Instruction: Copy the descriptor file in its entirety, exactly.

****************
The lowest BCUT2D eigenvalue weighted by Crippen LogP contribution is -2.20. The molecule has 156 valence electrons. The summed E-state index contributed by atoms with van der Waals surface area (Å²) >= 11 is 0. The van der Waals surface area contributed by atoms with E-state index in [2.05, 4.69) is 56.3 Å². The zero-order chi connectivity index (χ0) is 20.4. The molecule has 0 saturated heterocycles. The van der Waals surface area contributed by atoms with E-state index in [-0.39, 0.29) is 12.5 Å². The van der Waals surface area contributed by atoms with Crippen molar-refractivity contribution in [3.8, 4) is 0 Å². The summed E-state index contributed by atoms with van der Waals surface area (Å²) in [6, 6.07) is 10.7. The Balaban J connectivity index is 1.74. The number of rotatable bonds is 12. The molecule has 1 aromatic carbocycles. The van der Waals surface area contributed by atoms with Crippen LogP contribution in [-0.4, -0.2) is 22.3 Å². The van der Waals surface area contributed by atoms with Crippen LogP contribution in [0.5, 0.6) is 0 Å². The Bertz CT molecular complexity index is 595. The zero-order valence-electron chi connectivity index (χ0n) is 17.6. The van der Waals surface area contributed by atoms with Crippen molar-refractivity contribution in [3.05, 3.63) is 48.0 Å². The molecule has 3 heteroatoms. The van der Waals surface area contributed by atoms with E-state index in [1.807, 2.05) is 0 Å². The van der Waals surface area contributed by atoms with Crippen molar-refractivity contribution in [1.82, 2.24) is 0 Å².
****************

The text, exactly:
The lowest BCUT2D eigenvalue weighted by Crippen LogP contribution is -2.20. The molecule has 156 valence electrons. The summed E-state index contributed by atoms with van der Waals surface area (Å²) >= 11 is 0. The van der Waals surface area contributed by atoms with E-state index in [2.05, 4.69) is 56.3 Å². The zero-order chi connectivity index (χ0) is 20.4. The molecule has 0 saturated heterocycles. The van der Waals surface area contributed by atoms with E-state index in [-0.39, 0.29) is 12.5 Å². The van der Waals surface area contributed by atoms with Crippen molar-refractivity contribution in [3.8, 4) is 0 Å². The summed E-state index contributed by atoms with van der Waals surface area (Å²) in [6, 6.07) is 10.7. The Balaban J connectivity index is 1.74. The number of rotatable bonds is 12. The molecule has 1 aromatic carbocycles. The van der Waals surface area contributed by atoms with Crippen LogP contribution in [-0.4, -0.2) is 22.3 Å². The van der Waals surface area contributed by atoms with Crippen LogP contribution in [0.5, 0.6) is 0 Å². The Bertz CT molecular complexity index is 595. The zero-order valence-electron chi connectivity index (χ0n) is 17.6. The van der Waals surface area contributed by atoms with Crippen molar-refractivity contribution in [3.05, 3.63) is 48.0 Å². The molecule has 3 heteroatoms. The van der Waals surface area contributed by atoms with E-state index in [1.807, 2.05) is 0 Å². The van der Waals surface area contributed by atoms with Crippen molar-refractivity contribution in [1.82, 2.24) is 0 Å².